Being prepared for the winter of life

This morning, I read this brilliant blog post by Cheltenham Maman about how anxiety over our children’s health and wellbeing can affect us. The post provides some sound advice for helping to manage parental anxiety so it’s certainly worth a read if you’re struggling with this. I also wrote this post last week about how I feel so consumed by the hypervigilant state that being a bereaved mother has put me in.

In Cheltenham Maman’s post, she wrote something that struck me.

Liken it to other things in life that are certain; winter will come each year but we don’t let it dampen how much we enjoy the summer.

We can be anxious – and therefore depressed about our anxiety – every day of our lives, worrying about something bad happening but, just like we ‘dread’ the cold, dark winter months, we also look forward to the summer and make the most of the warmer days when they do happen.

This is powerful stuff!

Yes, just like life and death, we need to make the most of the better days, the healthy days, the young days, the carefree days. It is inevitable that winter will come, death is something no one can escape from, so try not to waste precious time worrying about the cold while you’re bathing in sunlight.


Yet there’s a caveat to this beautiful metaphor.

Because we know that winter is coming, we make plans about how we will cope with it. We get the boiler serviced, we insulate our homes, we buy in supplies that protect against the frost, we buy a new warm coat, we eat warming, hearty foods…

We prepare for winter and so winter, while still cold and dark, is more bearable and we can see hope in the spring and summer just around the corner.

So why not prepare for death? Prepare for the worst?

Well, that’s rather morbid and something no one likes to think about. How do you prepare for something happening to your child, or a grandparent suddenly dying, or your own health failing?

The whole concept is too much to think about, but to help you, I want to reduce the anxiety to just people in your home (or immediate family if children have grown up).

Financial preparation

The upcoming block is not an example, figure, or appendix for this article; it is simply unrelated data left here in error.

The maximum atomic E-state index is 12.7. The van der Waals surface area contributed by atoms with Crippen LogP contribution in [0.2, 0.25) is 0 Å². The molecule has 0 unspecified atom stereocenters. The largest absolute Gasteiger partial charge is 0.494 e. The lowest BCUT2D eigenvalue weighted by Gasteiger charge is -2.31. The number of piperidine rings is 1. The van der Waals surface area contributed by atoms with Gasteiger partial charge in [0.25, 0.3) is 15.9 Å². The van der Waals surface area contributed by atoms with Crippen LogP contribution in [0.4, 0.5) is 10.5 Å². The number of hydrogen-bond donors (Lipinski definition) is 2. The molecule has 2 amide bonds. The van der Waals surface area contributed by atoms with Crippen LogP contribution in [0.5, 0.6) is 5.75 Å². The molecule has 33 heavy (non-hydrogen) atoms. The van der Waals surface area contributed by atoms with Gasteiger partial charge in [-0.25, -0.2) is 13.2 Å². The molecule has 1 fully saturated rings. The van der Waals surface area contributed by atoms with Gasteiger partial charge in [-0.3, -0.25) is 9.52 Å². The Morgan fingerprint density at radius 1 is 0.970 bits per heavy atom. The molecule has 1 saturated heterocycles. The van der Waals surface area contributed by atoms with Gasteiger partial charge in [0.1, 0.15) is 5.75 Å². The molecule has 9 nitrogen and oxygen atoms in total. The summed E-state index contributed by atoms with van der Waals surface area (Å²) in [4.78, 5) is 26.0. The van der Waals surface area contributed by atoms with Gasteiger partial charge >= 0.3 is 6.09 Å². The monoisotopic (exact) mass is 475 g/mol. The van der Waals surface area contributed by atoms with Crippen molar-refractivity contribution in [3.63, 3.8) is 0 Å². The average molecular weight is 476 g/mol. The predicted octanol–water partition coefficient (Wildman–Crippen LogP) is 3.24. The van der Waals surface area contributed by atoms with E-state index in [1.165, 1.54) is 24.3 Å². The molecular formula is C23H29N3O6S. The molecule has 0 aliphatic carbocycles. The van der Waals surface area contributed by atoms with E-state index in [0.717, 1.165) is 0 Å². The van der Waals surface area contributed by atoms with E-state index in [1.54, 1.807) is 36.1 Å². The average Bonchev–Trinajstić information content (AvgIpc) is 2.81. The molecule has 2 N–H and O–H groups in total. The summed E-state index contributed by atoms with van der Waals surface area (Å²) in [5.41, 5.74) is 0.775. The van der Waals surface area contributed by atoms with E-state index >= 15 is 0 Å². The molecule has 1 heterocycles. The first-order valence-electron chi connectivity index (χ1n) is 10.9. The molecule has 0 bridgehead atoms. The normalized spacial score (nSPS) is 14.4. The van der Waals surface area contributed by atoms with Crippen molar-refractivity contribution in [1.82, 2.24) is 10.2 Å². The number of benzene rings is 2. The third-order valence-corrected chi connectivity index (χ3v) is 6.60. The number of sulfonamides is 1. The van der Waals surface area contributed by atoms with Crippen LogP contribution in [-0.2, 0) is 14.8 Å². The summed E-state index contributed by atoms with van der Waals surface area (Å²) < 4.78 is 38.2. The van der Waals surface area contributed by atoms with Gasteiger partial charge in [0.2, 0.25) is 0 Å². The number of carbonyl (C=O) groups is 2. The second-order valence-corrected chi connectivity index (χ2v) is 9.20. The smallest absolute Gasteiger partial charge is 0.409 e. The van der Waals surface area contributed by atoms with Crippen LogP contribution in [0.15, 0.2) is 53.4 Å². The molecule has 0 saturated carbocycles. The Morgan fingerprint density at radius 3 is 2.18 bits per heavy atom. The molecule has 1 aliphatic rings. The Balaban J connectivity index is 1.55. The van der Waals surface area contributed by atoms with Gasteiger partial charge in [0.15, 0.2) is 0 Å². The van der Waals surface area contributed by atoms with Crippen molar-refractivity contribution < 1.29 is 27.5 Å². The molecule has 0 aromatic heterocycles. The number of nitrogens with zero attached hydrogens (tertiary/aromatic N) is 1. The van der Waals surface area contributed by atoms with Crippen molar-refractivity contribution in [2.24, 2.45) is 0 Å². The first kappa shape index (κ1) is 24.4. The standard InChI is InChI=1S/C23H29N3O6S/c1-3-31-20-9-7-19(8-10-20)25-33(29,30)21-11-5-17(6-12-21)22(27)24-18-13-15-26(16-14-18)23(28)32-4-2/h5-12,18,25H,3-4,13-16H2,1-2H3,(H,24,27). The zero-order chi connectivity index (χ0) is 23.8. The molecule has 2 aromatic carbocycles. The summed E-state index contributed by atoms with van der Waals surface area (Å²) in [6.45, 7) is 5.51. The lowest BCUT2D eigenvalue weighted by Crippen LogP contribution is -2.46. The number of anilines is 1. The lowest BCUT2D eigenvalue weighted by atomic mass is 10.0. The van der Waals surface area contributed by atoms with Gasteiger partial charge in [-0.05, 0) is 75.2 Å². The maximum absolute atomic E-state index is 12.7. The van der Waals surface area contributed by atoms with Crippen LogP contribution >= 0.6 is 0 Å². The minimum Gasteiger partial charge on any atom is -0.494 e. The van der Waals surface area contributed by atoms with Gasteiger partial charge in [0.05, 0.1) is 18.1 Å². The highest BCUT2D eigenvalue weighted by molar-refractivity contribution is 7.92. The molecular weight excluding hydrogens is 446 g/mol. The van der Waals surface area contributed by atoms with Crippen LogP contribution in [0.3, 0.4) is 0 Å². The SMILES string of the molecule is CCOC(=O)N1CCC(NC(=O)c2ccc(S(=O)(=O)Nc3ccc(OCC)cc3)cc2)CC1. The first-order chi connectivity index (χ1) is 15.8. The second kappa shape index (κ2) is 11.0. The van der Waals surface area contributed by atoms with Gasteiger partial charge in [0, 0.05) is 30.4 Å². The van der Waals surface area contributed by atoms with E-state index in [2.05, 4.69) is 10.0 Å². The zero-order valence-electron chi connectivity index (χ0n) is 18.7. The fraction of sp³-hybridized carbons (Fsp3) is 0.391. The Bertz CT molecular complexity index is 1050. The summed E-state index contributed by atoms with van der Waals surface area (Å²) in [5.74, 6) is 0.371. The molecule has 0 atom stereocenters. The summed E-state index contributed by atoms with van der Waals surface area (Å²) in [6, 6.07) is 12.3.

If one of you dies, what happens to the money? Will you be able to work if your spouse or child died? Is there provision to cover you and any funeral expenses? Who looks after the children? A will is an obvious starting point. Don’t put it off. Get it done!

If a child dies, the funeral fees are usually minimal, but it’s not a given, although you can claim help from the government. Much of our daughter’s funeral fees were waived by the funeral company at their discretion, but we still needed to find money for flowers, clothes, a wake, a headstone to name a few items that ran into thousands.

Simply, when your child dies you will want the best for them that you can afford. This goes for any of us. Funerals are not cheap. They are also a time when emotions are running high and stress is through the roof so it’s not a good time to be scrabbling around trying to find money to pay for a coffin.

You see those adverts on daytime telly with octogenarians selling funeral plans. It seems so far away, yet it could be something you have to face tomorrow. I’m sorry, but it’s true. We don’t all get to live to 80.

Think, too, about your career, if you have one. What leave does your employer provide? Both my husband and I took a month off work when our daughter died. In hindsight, it wasn’t nearly long enough, but we felt we needed to get back into our routines for our children’s sake, and our own sanity. I am self-employed so technically I could resume work whenever I wanted, but I still had bills to pay and so I had to work. I didn’t get paid leave. My husband’s work were very accommodating and gave him paid leave which included time off for all the counselling sessions we went to with Winston’s Wish.

You also need to think long-term. Many bereaved parents find it very hard to work at all after the death of their child. Life changes and how you think about your work changes with it. In an ideal world, have some savings to give yourself a buffer if you need to take time off.